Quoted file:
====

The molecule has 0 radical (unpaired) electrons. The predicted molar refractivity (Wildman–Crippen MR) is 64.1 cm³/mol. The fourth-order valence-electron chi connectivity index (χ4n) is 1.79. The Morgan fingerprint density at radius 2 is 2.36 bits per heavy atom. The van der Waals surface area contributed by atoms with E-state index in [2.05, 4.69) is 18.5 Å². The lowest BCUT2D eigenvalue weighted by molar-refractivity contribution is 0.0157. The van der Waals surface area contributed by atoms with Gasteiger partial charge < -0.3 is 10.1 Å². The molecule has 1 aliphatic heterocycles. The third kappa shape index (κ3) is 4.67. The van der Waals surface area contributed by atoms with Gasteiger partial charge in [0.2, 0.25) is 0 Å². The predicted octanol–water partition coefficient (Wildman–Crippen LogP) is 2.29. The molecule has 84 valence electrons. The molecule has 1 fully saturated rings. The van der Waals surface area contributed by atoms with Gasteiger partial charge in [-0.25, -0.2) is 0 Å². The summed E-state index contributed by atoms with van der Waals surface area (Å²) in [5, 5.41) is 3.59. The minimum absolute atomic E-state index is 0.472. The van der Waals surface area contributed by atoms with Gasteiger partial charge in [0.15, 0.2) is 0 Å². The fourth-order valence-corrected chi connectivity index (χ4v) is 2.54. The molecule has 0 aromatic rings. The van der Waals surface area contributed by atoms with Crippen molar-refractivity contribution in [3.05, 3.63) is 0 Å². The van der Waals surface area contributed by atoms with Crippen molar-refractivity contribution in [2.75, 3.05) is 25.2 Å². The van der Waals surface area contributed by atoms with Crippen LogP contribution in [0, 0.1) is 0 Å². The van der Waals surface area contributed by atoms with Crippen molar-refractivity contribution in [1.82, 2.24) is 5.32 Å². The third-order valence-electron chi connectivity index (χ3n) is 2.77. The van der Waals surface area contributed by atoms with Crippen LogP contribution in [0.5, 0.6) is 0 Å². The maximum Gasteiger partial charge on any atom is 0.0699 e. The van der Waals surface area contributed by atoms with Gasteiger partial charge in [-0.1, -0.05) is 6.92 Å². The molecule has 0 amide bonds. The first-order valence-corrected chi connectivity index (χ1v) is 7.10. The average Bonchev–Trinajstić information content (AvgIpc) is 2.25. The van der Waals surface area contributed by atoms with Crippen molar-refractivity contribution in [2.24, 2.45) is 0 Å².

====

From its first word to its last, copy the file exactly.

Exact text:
The molecule has 0 radical (unpaired) electrons. The predicted molar refractivity (Wildman–Crippen MR) is 64.1 cm³/mol. The fourth-order valence-electron chi connectivity index (χ4n) is 1.79. The Morgan fingerprint density at radius 2 is 2.36 bits per heavy atom. The van der Waals surface area contributed by atoms with E-state index in [2.05, 4.69) is 18.5 Å². The lowest BCUT2D eigenvalue weighted by molar-refractivity contribution is 0.0157. The van der Waals surface area contributed by atoms with Gasteiger partial charge < -0.3 is 10.1 Å². The molecule has 1 aliphatic heterocycles. The third kappa shape index (κ3) is 4.67. The van der Waals surface area contributed by atoms with Gasteiger partial charge in [0.2, 0.25) is 0 Å². The predicted octanol–water partition coefficient (Wildman–Crippen LogP) is 2.29. The molecule has 84 valence electrons. The molecule has 1 fully saturated rings. The van der Waals surface area contributed by atoms with Gasteiger partial charge in [-0.25, -0.2) is 0 Å². The summed E-state index contributed by atoms with van der Waals surface area (Å²) in [5, 5.41) is 3.59. The minimum absolute atomic E-state index is 0.472. The van der Waals surface area contributed by atoms with Gasteiger partial charge in [0.15, 0.2) is 0 Å². The fourth-order valence-corrected chi connectivity index (χ4v) is 2.54. The molecule has 0 aromatic rings. The van der Waals surface area contributed by atoms with Crippen molar-refractivity contribution in [3.05, 3.63) is 0 Å². The van der Waals surface area contributed by atoms with Crippen molar-refractivity contribution in [2.75, 3.05) is 25.2 Å². The van der Waals surface area contributed by atoms with Crippen LogP contribution in [0, 0.1) is 0 Å². The van der Waals surface area contributed by atoms with Crippen molar-refractivity contribution in [1.82, 2.24) is 5.32 Å². The third-order valence-electron chi connectivity index (χ3n) is 2.77. The van der Waals surface area contributed by atoms with Crippen LogP contribution in [0.5, 0.6) is 0 Å². The maximum Gasteiger partial charge on any atom is 0.0699 e. The van der Waals surface area contributed by atoms with Gasteiger partial charge in [-0.1, -0.05) is 6.92 Å². The molecule has 0 amide bonds. The first-order valence-corrected chi connectivity index (χ1v) is 7.10. The average Bonchev–Trinajstić information content (AvgIpc) is 2.25. The van der Waals surface area contributed by atoms with Crippen molar-refractivity contribution in [2.24, 2.45) is 0 Å².